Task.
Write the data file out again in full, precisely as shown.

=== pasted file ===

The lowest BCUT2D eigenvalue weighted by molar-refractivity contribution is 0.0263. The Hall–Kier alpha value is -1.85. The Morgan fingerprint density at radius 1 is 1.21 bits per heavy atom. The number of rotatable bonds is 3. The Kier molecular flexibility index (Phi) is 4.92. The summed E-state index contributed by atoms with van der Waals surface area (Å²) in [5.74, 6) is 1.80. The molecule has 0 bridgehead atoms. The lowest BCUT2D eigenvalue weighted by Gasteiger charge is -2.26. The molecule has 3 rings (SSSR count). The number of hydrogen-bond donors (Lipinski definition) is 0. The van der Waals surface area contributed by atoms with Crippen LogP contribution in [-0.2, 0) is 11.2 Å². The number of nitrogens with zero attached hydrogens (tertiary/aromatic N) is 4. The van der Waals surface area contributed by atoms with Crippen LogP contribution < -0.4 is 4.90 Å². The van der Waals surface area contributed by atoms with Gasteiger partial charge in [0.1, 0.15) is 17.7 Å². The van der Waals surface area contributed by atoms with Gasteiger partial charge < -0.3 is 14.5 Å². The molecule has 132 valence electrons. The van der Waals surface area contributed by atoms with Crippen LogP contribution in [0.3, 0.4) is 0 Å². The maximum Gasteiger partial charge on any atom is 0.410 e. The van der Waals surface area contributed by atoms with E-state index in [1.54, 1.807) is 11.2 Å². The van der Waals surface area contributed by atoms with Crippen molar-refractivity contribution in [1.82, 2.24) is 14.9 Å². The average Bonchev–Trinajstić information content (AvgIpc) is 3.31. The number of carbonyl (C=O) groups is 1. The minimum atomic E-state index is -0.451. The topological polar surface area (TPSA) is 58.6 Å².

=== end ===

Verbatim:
The lowest BCUT2D eigenvalue weighted by molar-refractivity contribution is 0.0263. The Hall–Kier alpha value is -1.85. The Morgan fingerprint density at radius 1 is 1.21 bits per heavy atom. The number of rotatable bonds is 3. The Kier molecular flexibility index (Phi) is 4.92. The summed E-state index contributed by atoms with van der Waals surface area (Å²) in [5.74, 6) is 1.80. The molecule has 0 bridgehead atoms. The lowest BCUT2D eigenvalue weighted by Gasteiger charge is -2.26. The molecule has 3 rings (SSSR count). The number of hydrogen-bond donors (Lipinski definition) is 0. The van der Waals surface area contributed by atoms with Crippen LogP contribution in [-0.2, 0) is 11.2 Å². The number of nitrogens with zero attached hydrogens (tertiary/aromatic N) is 4. The van der Waals surface area contributed by atoms with Crippen LogP contribution < -0.4 is 4.90 Å². The van der Waals surface area contributed by atoms with Gasteiger partial charge in [0.1, 0.15) is 17.7 Å². The van der Waals surface area contributed by atoms with Gasteiger partial charge < -0.3 is 14.5 Å². The molecule has 132 valence electrons. The van der Waals surface area contributed by atoms with Crippen LogP contribution in [0.3, 0.4) is 0 Å². The maximum Gasteiger partial charge on any atom is 0.410 e. The van der Waals surface area contributed by atoms with E-state index in [1.54, 1.807) is 11.2 Å². The van der Waals surface area contributed by atoms with Crippen molar-refractivity contribution in [1.82, 2.24) is 14.9 Å². The average Bonchev–Trinajstić information content (AvgIpc) is 3.31. The number of carbonyl (C=O) groups is 1. The minimum atomic E-state index is -0.451. The topological polar surface area (TPSA) is 58.6 Å².